May 4

Finishing Our Wicker Baskets Using Unique Products

ae13Stake Basket

    • Choose eight long, medium willow shoots to serve as the basket’s “stakes.” These are the vertical pieces that form the structure of the sides of the basket.

 

    • Use your knife to sharpen the end into points. Insert a stake alongside each of your spokes, pushing each one down into the weaves as close to the center as possible.

 

    • Bend the stakes so they are pointing upward toward the sky.

 

    • Use knife, to trim the spokes back so they’re level with the edge of the weaves, then tie the stakes together at their tips to keep them in place.

 

    • Weave two rows of three rod wale. This weave requires three weavers, which are woven among the stakes to set them in position. Find three long, thin shoots. Sharpen the ends into points.

 

    • Insert the shoots into the base of the basket on the left side of three consecutive stakes.

 

    • Now do two rows of the weave as follows: Bend the far left weaver to the right in front of two stakes.

 

    • Pass it behind the third stake and out to the front. Take the next far left weaver and bend it to the right in front of two stakes. Pass it behind the third stake and out to the front.

 

  • Continue weaving this way, always starting with the far left weaver, until you have two rows of three rod Wale.

Untie Stakes

    • Add weavers to the sides of the basket. Find eight long thin shoots. Use your knife to sharpen the ends into points. Insert one, when you start with new shoots you will always sharpen them first.

 

    • Now insert one weaver into the basket behind a stake.

 

    • Bend it over the next stake to the left, pass it behind the stake to the left of that one, and pass it back to the front. Now insert a second weaver behind the stake to the right of the starting point of your first weaver and do the same – pass it over the stake to the left, under the stake to the left of that one and back to the front. Continue adding weavers this way until there is one weaver next to each stake.

 

    • When you insert the last two weavers, you’ll need to lift up the first weavers a bit to make room to add the last weavers underneath. Use an awl or a long nail.

 

  • This type of weave is called French Rand, it’s a popular weave that results in even, upright sides.

Weave Sides

    • Take weaver and pass it in front of the stake to the left, then behind the stake to the left of that, and bring the end out to the front. Take the next weaver to the right of the starting weaver and pass it in front of the stake to the left, then behind the stake to the left of that, and bring the end out to the front. Take the next weaver to the right of the starting weaver and pass it in front of the stake to the left, then behind the stake to the left of that, and bring the end out to the front.

 

    • Continue weaving this way around the whole basket, always starting with the next weaver to the right.

 

    • When you get back to the start you’ll see that there are two weavers behind the last two stakes.

 

    • Both weavers need to be woven around the stakes. Do the bottom weaver first, then do the top weaver.

 

    • For the last stake, do the bottom weaver first then the top weaver.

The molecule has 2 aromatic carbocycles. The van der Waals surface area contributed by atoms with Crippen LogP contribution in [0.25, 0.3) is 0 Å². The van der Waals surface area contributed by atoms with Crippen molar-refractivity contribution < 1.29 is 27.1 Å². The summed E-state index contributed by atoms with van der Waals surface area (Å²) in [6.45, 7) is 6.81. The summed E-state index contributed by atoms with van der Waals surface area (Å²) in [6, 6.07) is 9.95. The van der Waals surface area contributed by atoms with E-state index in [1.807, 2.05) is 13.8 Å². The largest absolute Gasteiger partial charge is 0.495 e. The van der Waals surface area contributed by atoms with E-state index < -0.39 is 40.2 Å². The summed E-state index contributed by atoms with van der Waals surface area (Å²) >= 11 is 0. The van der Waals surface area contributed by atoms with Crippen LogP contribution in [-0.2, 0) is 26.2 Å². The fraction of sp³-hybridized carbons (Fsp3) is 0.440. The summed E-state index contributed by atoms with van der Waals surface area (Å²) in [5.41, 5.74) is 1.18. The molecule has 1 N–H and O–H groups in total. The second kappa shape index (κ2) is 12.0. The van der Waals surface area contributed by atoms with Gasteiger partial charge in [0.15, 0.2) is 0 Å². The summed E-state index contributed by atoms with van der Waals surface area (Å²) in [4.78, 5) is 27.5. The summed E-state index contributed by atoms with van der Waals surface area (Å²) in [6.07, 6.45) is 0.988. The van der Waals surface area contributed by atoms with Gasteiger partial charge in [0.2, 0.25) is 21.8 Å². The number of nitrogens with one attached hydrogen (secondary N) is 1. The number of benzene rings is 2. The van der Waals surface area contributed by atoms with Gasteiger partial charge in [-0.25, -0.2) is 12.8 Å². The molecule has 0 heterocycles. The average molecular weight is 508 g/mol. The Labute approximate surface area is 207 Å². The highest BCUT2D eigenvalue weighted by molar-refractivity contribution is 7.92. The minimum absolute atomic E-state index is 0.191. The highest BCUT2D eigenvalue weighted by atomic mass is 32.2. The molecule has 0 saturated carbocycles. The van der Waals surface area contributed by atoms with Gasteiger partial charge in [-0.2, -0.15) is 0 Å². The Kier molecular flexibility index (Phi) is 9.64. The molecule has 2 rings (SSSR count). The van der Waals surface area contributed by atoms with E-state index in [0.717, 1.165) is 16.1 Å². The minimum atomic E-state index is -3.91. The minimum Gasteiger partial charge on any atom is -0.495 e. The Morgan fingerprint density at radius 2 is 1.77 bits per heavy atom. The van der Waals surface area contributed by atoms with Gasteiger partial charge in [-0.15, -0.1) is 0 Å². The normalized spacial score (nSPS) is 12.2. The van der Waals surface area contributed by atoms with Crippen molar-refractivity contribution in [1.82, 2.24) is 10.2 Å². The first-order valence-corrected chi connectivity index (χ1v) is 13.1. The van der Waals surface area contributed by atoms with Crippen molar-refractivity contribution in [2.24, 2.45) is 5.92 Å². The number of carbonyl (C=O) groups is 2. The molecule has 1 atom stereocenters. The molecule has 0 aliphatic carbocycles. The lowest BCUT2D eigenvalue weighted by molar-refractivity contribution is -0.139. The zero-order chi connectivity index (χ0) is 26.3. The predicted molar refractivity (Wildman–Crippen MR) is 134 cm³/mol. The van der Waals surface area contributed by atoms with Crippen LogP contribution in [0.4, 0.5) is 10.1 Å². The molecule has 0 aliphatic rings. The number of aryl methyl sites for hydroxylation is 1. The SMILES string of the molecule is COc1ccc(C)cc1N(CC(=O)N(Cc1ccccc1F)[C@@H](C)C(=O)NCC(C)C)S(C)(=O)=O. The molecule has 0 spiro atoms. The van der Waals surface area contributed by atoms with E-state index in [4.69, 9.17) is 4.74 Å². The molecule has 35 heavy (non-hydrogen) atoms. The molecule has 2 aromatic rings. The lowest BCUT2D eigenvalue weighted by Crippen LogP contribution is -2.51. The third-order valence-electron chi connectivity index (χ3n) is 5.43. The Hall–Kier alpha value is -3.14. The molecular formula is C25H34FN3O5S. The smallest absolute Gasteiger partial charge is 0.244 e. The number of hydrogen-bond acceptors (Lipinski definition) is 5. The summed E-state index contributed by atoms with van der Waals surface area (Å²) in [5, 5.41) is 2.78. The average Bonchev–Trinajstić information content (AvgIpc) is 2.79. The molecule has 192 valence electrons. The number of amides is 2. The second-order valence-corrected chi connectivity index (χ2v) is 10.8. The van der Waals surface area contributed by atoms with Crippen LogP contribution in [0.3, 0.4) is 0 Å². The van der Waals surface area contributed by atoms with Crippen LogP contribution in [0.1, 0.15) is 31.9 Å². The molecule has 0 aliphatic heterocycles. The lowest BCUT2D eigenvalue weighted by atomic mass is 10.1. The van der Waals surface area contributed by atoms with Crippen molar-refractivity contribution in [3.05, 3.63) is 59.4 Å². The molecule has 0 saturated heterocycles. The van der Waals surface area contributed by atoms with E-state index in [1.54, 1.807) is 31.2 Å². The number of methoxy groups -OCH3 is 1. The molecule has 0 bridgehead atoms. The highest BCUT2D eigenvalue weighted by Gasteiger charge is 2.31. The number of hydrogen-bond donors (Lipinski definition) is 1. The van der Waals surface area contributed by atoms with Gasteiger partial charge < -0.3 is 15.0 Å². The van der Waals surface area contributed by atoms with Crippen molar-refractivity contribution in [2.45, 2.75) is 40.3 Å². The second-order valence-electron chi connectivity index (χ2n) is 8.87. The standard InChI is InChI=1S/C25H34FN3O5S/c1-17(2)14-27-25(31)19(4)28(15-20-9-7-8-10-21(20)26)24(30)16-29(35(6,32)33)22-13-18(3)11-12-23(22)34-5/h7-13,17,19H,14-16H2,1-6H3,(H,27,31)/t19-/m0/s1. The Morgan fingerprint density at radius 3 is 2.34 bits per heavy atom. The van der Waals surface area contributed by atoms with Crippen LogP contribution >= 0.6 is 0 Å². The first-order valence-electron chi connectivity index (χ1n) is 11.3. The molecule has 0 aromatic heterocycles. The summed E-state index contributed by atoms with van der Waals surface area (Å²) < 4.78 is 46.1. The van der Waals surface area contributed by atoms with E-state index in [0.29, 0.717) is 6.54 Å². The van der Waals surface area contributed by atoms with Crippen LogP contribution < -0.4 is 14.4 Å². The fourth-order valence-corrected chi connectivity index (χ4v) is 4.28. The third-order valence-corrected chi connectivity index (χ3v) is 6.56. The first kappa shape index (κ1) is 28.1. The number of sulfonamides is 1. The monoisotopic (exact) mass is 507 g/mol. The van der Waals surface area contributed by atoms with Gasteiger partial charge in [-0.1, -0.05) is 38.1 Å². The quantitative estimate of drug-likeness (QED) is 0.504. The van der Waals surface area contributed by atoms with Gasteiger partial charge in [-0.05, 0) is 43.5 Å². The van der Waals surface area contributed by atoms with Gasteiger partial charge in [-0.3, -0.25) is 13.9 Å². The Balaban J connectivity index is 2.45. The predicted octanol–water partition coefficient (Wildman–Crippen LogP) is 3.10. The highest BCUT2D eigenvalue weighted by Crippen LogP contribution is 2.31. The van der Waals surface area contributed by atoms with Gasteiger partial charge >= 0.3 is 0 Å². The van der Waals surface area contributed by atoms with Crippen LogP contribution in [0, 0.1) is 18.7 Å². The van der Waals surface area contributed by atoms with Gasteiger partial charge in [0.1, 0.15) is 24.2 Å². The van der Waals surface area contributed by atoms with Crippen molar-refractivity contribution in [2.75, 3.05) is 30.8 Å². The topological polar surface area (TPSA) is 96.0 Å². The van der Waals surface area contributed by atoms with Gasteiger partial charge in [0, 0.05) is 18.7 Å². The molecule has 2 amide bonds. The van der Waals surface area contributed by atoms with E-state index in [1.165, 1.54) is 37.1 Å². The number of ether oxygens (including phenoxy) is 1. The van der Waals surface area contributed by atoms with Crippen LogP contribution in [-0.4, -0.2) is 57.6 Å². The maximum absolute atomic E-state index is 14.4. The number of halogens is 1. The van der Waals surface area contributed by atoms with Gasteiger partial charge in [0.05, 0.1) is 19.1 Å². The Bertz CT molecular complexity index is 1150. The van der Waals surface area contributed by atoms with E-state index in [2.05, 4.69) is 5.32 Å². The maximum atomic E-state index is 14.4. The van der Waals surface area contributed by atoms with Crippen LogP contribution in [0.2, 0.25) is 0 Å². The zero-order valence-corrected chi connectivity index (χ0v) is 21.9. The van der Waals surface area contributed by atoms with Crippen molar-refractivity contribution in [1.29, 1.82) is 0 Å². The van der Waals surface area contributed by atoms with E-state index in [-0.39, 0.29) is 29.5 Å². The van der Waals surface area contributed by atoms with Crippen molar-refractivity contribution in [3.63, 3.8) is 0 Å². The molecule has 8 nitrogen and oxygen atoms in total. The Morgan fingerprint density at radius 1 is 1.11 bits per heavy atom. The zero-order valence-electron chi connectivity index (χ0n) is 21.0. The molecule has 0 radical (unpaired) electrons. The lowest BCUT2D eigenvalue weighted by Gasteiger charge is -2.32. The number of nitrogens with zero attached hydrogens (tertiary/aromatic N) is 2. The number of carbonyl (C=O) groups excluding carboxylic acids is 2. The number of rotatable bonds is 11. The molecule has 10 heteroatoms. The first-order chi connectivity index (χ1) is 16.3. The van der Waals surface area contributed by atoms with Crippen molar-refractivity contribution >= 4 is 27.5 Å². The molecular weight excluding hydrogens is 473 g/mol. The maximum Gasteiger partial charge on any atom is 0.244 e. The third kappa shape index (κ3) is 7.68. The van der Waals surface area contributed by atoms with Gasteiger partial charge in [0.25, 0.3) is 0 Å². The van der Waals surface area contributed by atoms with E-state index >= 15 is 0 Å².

• Continue with French Rand until you’ve built up the sides as high as you’d like them to go, then trim the tips of the weavers.

Secure weave

    • With a row of three rod wale. Find three long, thin shoots. Sharpen the ends into points.

 

    • Insert the shoots on the left side of three consecutive stakes. Now do one row of rod wale.

 

    • Bend the far left weaver to the right in front of two stakes. Pass it behind the third stake and out to the front.

 

    • Take the next far left weaver and bend it to the right in front of two stakes. Pass it behind the third stake and out to the front.

 

  • Continue weaving this way, always starting with the far left weaver, until you have a row of three rod wale.

Finish Rim

    • Bend one of the stakes to the right and pass it behind the first two stakes. Pass it in front of the third and fourth stakes. Pass it behind the fifth stake, then pass it back to the front.

 

    • Repeat with the next stake to the right of your starting stake.

 

    • The last two stakes won’t have other stakes to weave around, since they’ll be woven into the rim.

 

  • Instead of weaving around stakes, follow the same pattern,- but thread the tip in and out of the border. Cut the tips of the woven stakes even with the side of the basket.

Making handle

    • Make the base. Find a thick shoot to use as the base. Bend it over the basket, holding the ends in place, to find out how high you want the handle to be.

 

  • Cut it to the size, leaving several inches of extra length on each side. Sharpen the ends into points and insert them into the basket next to two stakes directly opposite each other.

Handle

    • Insert five thin shoots into the weave alongside the handle. Sharpen the ends and insert them deep into the weave so that they lay right next to each other.

 

    • Wrap the handle with the shoots. Gather the shoots and wrap them around the handle like a ribbon until you reach the other end of the handle. Make sure the shoots lie flat right next to each other. Tuck the tips under the top of the woven rim.

 

  • Secure the sides of the handle. Insert a thin shoot into the weave alongside one side of the handle. Bend toward the handle and wrap the base of the handle several times to secure the shoots are in place. Keep wrapping tightly until the base of the handle is secure, then pass the end of the shoot under the last wrap and pull it tight, then trim the tip. Secure the other side of the handle the same way.
Category: Art and Entertainment | Comments Off on Finishing Our Wicker Baskets Using Unique Products